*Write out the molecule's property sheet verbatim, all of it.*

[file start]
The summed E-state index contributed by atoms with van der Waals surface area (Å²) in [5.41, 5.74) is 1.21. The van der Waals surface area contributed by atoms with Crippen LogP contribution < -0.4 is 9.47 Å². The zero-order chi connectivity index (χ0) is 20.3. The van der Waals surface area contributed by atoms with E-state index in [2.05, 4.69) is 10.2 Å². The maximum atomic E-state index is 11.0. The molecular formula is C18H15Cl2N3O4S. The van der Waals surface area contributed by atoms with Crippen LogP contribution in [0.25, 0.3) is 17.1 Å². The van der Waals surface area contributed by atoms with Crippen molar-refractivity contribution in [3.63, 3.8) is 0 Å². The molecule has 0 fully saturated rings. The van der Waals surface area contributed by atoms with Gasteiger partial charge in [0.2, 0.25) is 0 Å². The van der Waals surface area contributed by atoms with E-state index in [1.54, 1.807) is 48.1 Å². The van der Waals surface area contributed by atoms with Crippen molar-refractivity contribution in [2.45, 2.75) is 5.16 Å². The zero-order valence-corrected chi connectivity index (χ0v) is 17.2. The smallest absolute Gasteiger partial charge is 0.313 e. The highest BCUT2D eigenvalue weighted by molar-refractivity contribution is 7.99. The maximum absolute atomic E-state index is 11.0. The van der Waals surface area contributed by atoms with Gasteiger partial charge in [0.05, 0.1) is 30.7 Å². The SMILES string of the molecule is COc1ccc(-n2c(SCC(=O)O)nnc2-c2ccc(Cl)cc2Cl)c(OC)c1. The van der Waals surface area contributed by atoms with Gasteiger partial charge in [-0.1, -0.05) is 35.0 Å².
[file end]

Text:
The summed E-state index contributed by atoms with van der Waals surface area (Å²) in [5.41, 5.74) is 1.21. The van der Waals surface area contributed by atoms with Crippen LogP contribution < -0.4 is 9.47 Å². The zero-order chi connectivity index (χ0) is 20.3. The van der Waals surface area contributed by atoms with E-state index in [2.05, 4.69) is 10.2 Å². The maximum atomic E-state index is 11.0. The molecular formula is C18H15Cl2N3O4S. The van der Waals surface area contributed by atoms with Crippen LogP contribution in [0.25, 0.3) is 17.1 Å². The van der Waals surface area contributed by atoms with Crippen molar-refractivity contribution in [3.63, 3.8) is 0 Å². The molecule has 0 fully saturated rings. The van der Waals surface area contributed by atoms with Gasteiger partial charge in [0.2, 0.25) is 0 Å². The van der Waals surface area contributed by atoms with E-state index in [1.54, 1.807) is 48.1 Å². The van der Waals surface area contributed by atoms with Crippen molar-refractivity contribution in [2.45, 2.75) is 5.16 Å². The zero-order valence-corrected chi connectivity index (χ0v) is 17.2. The smallest absolute Gasteiger partial charge is 0.313 e. The highest BCUT2D eigenvalue weighted by molar-refractivity contribution is 7.99. The maximum absolute atomic E-state index is 11.0. The van der Waals surface area contributed by atoms with Gasteiger partial charge in [0.05, 0.1) is 30.7 Å². The SMILES string of the molecule is COc1ccc(-n2c(SCC(=O)O)nnc2-c2ccc(Cl)cc2Cl)c(OC)c1. The van der Waals surface area contributed by atoms with Gasteiger partial charge in [-0.1, -0.05) is 35.0 Å².